Shortly before the European Union’s General Data Protection Regulations (GDPR) took effect on the 25th May 2018, the 14th Caribbean Internet Governance Forum (CIGF) considered the impact that these regulations could have on the Caribbean region. Organised by the Caribbean Telecommunications Union and hosted in Paramaribo by the Telecommunications Authority Suriname (TAS), this Forum took place from 21st to 23rd May 2018.
In keeping with its theme, “Promoting secure, resilient and effective data management in the age of social media,” the 14th CIGF also addressed the positive and negative impact of technology and the use of social media.
The GDPR gives European Union (EU) residents more control over their personal data, which includes the right to be informed, right of access, right of erasure, right of rectification, right to object and right of data portability. Simply put, if someone in the EU wants his or her data to be deleted or to be provided with copies of their data, or even wish to have personal data corrected, companies subject to the provisions of the EU statute have to comply.
So how does this affect the Caribbean? Discussions at the 14th CIGF identified that British, Dutch and French overseas territories that fall under the EU jurisdiction must comply with EU regulations. The law could also affect Caribbean companies that provide goods and services to European companies, which is important to note because the GDPR has stiff penalties for persons found in violation of these regulations.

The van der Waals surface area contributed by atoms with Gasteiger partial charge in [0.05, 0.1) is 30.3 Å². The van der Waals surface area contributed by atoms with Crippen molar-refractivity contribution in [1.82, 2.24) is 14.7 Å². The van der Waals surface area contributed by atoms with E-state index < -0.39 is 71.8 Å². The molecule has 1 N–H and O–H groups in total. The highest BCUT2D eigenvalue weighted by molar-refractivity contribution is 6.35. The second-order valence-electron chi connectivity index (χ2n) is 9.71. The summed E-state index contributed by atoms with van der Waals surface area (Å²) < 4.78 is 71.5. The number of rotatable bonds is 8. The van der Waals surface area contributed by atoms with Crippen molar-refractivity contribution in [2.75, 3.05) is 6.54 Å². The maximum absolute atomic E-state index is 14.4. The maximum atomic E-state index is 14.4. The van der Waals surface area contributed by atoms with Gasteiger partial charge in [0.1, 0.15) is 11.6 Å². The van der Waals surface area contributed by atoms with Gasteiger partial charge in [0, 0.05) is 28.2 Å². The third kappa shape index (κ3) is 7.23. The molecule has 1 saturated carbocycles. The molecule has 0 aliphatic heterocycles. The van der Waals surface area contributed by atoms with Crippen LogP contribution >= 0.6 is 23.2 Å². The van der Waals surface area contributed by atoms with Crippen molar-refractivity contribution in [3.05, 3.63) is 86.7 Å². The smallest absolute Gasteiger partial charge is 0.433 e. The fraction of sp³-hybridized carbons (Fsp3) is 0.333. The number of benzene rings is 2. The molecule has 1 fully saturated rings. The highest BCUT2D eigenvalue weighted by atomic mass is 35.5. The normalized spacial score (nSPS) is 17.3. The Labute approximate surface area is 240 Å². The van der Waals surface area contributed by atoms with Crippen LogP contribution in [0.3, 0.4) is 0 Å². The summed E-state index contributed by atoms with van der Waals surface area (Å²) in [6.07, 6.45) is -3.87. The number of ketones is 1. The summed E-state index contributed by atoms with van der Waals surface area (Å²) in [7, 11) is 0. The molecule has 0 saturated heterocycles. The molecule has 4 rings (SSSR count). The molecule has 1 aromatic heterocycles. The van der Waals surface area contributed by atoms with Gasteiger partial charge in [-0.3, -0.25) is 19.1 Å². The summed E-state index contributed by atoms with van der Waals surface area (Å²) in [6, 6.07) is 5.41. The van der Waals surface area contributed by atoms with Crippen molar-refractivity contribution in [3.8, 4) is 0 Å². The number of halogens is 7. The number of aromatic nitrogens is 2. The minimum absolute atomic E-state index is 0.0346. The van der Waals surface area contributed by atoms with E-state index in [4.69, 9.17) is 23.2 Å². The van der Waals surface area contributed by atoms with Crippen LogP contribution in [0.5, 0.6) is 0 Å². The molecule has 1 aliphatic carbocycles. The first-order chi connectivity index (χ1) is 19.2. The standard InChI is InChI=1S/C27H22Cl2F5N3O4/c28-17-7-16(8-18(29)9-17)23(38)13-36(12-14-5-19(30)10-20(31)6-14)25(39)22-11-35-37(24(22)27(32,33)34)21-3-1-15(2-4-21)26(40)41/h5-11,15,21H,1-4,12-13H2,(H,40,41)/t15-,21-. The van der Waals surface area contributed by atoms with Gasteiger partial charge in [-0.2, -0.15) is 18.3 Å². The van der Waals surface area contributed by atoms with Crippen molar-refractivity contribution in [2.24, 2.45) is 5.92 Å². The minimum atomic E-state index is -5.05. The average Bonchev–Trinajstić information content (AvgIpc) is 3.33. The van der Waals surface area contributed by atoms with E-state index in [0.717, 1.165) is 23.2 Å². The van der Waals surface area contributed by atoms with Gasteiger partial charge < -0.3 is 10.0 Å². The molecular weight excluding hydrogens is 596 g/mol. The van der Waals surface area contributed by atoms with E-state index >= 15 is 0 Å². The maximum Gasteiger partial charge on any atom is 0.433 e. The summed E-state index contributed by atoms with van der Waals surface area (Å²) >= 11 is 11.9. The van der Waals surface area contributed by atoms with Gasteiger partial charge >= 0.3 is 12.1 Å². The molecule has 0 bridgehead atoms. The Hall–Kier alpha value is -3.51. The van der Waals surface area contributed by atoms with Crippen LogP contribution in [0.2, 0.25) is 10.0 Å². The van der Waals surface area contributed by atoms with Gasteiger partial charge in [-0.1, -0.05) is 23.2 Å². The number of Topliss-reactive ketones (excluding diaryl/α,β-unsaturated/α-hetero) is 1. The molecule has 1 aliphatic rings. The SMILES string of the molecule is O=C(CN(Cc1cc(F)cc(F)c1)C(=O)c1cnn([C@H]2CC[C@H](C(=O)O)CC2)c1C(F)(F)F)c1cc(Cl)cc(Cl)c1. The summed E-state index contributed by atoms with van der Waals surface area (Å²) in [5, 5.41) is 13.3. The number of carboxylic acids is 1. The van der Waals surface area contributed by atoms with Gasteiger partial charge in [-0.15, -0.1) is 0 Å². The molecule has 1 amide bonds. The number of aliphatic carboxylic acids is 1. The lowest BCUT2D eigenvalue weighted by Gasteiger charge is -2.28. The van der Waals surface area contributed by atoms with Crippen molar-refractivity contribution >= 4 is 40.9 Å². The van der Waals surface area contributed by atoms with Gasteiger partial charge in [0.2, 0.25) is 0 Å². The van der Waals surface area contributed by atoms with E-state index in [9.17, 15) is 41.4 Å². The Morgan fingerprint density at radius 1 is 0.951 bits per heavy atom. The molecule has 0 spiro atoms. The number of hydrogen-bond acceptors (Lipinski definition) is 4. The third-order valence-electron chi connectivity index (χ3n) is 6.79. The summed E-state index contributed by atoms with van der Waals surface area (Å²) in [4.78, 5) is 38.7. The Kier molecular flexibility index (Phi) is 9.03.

According to CTU Secretary General, Bernadette Lewis, who discussed social media during welcome remarks at the Opening Ceremony of the 14th CIGF, “The revolution in information and communications technology (ICT) has given rise to a plethora of social media that have transformed human communications and interactions, the implications of which are only now unfolding and becoming apparent.”
Concerned about ill effects that the growth in social media could potentially have on society, Ms. Lewis further cautioned, “The Social Media phenomenon has had many positive transformational benefits – giving a platform to the hitherto voiceless, increasing opportunities for debate, collaboration, and economic and political activity. The growth in social media is also raising issues relating to security – physical and digital; privacy; morality and ethics; psychology and the social construct. These issues are unfolding in our region and require appropriate responses.”
Presenters warned of both the positive and negative impact of technology, including the risk of becoming addicted to the Internet, the importance of cyber security and the challenges and opportunities of everyone having a voice.
In addition, in keeping with the capacity building and education objective of the CIGF, the CIGF Academy, i.e. the day 1 sessions oriented towards capacity building, provided an overview on Internet Governance in the Caribbean and globally. The Academy also addressed principles and mechanisms for data protection and, recognising the effects of climate change manifested in the violent impact of the 2017 hurricane season, it also raised awareness of and educated on the need for fostering service resiliency.
Initiated by the CTU and the Caribbean Community (CARICOM) Secretariat in 2005, the CIGF is a regional, multi-stakeholder forum established to coordinate regional approaches to Internet Governance (IG). It has developed a Caribbean Internet Governance Policy Framework the current version of which is available at http://www.ctu.int/projects/caribbean-internet-governance-forum-cigf/.